Arizona State University alumnus Chris Gisriel, currently a postdoctoral associate in the Department of Chemistry at Yale University, was recently awarded a Pathway to Independence Award by the National Institutes of Health.
These awards are given to postdoctoral scientists with promising careers to support independent research while receiving mentoring. The mentoring phase lasts for one to two years, followed by up to three years of independent research in professorship, for a total of up to five years of support. The goal of these awards is to facilitate the transition of postdoctoral scientists into independent, tenure-track (or equivalent) faculty positions.
Gisriel began his undergraduate studies in 2009 in ASU's School of Molecular Sciences. After earning his bachelor’s degree in 2013, he continued his studies in the school, earning his PhD in 2017 under Professor Kevin Redding. Following this, Gisriel was a postdoctoral fellow in Professor Petra Fromme’s lab until 2019.
“Chris started out in our group as an undergrad who really wasn’t too sure about what he wanted to do with his life, but he fairly quickly matured into a serious researcher, " Redding said. "What I remember most strongly about Chris is his fearlessness — he took on some serious challenges, but never let the difficulties deter him. He just figured out what needed to be done, and then did whatever was necessary to solve the problem. One of the greatest joys of my career was watching him become the scientist he is today. This award is well deserved, and I have no doubt that he will continue to experience great success in his future career.”
Here, Gisriel reflects on this experience at ASU and the training he received in the School of Molecular Sciences.
Question: How have your experiences at ASU in the School of Molecular Sciences and the Biodesign Institute prepared you for future success?
Answer: The research faculty and culture at SMS and Biodesign shaped my personal identity as a researcher, which continues to aid in my endeavors today. Together, they have created an environment that leads my field of interest, photosynthesis research. My first glimpse into this community atmosphere was in SMS — at that time called the Department of Chemistry — as an undergraduate researcher in the Redding Lab. The lab member’s passion for research was magnetizing. As I became aware of the broader scope of my research and the people who contributed the most in my field, it became clear that many of the biggest contributors were my colleagues, advisers and mentors at ASU.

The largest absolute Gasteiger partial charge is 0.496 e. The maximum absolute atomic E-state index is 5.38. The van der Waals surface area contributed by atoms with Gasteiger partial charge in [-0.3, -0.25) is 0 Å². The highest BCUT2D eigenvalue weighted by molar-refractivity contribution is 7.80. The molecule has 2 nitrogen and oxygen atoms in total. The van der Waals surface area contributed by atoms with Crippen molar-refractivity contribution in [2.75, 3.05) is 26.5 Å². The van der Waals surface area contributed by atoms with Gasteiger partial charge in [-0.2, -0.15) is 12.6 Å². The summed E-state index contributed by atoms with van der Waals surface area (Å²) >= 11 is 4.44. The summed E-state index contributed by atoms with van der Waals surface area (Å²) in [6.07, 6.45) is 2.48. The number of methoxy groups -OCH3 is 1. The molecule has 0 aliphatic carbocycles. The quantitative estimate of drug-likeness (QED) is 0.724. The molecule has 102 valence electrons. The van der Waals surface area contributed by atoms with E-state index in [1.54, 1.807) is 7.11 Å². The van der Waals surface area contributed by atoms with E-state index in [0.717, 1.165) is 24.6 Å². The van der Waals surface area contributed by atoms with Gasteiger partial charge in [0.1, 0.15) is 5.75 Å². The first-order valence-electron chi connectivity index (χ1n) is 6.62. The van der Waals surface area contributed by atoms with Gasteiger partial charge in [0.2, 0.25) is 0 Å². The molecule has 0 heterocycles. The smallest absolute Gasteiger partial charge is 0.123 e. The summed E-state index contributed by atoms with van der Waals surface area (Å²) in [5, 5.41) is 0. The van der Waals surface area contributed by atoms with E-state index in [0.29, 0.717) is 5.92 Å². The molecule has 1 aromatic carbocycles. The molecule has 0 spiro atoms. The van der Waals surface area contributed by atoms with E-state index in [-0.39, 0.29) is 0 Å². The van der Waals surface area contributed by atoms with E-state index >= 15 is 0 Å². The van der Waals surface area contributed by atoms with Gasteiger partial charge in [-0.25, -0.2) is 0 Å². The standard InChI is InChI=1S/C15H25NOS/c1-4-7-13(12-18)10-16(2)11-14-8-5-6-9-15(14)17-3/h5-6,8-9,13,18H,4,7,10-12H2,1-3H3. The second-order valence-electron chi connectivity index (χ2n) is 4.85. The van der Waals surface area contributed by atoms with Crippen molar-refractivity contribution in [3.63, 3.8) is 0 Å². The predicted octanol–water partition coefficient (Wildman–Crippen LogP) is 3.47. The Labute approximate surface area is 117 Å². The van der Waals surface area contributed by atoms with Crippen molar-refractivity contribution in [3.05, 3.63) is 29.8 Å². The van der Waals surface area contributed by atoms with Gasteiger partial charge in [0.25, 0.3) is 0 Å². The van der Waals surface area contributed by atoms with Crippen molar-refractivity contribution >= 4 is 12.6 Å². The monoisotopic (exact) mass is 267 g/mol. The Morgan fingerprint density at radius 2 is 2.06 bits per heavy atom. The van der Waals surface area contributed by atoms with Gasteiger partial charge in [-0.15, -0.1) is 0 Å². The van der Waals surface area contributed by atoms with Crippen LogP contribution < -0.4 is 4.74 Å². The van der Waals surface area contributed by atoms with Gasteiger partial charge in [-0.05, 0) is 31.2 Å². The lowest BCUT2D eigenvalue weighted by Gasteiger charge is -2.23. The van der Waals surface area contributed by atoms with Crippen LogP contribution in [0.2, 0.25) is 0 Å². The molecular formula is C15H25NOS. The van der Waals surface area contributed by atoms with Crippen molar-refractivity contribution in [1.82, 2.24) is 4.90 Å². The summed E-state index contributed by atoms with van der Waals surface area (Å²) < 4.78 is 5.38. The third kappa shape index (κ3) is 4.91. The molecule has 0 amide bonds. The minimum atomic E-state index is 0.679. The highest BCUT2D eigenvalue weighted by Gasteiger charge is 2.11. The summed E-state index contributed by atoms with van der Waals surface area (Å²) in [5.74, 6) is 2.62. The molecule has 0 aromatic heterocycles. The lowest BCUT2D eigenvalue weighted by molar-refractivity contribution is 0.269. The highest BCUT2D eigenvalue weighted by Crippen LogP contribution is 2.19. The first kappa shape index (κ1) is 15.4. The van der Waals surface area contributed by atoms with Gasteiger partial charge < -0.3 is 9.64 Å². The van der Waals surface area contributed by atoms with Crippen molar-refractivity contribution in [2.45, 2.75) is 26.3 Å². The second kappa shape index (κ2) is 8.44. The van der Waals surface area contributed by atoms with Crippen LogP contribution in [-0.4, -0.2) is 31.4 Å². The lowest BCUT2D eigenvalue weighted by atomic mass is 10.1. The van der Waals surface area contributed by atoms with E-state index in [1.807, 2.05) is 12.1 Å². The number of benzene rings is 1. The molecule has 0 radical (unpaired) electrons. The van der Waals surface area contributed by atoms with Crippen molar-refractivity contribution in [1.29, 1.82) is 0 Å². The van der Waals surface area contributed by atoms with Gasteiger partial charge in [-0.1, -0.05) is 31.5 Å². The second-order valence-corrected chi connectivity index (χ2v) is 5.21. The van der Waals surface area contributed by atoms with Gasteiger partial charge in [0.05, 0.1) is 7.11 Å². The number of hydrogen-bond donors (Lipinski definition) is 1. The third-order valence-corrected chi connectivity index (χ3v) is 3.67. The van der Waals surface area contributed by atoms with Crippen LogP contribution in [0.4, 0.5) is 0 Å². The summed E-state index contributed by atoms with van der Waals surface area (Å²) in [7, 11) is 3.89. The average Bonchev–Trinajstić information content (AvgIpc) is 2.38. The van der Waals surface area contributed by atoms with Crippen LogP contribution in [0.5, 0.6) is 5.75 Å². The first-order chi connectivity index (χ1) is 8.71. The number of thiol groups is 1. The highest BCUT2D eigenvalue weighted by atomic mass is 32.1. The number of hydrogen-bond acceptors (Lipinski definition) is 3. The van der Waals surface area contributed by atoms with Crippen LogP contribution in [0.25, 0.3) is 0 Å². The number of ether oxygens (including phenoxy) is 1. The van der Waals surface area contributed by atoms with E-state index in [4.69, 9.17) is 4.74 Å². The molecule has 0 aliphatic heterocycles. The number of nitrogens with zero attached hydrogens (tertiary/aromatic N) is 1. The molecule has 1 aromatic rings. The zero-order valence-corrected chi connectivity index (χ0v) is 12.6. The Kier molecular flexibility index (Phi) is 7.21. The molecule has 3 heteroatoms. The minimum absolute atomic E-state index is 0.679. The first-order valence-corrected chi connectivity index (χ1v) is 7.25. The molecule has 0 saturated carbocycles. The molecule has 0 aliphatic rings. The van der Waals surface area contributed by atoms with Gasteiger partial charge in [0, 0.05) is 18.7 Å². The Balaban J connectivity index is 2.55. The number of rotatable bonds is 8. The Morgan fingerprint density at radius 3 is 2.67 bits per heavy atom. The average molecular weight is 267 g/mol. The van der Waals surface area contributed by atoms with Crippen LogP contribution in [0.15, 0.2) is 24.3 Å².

Q: What skills did you learn that you continue to utilize?
A: As a person whose career goals entail maintaining well-funded academic research, an important aspect of my scientific upbringing was becoming familiar with the paths that others had taken to achieve success. I found abundant experience with this at SMS and Biodesign. During my graduate experience, I was given the opportunity to participate in writing scientific manuscripts and grant applications, I learned what career strategies would enhance my visibility in a competitive field, and I was immersed in my field of research by attending conferences with my lab members. All of these have been instrumental in my success today.
Q: What do you find most memorable about your time at ASU?
A: What stands out to me is that the community aspect of the research at ASU is very important. More than other universities in my experience so far, my research ideas and goals were encouraged, even at the lowest levels, by giants in my field of study. As long as I approached my goals with enthusiasm and dedication, my success was thoughtfully cultivated by SMS and Biodesign faculty. Namely, Kevin Redding, Petra Fromme, Neal Woodbury, Tom Moore and Bob Blankenship — although Bob did not come back to ASU until the end of my time there — have shaped how I act as a scientist. It is because of their mentorship and guidance, along with the examples they set, that I enjoy success today. I appreciate their investment in me, and I am already in the process of investing in students around me.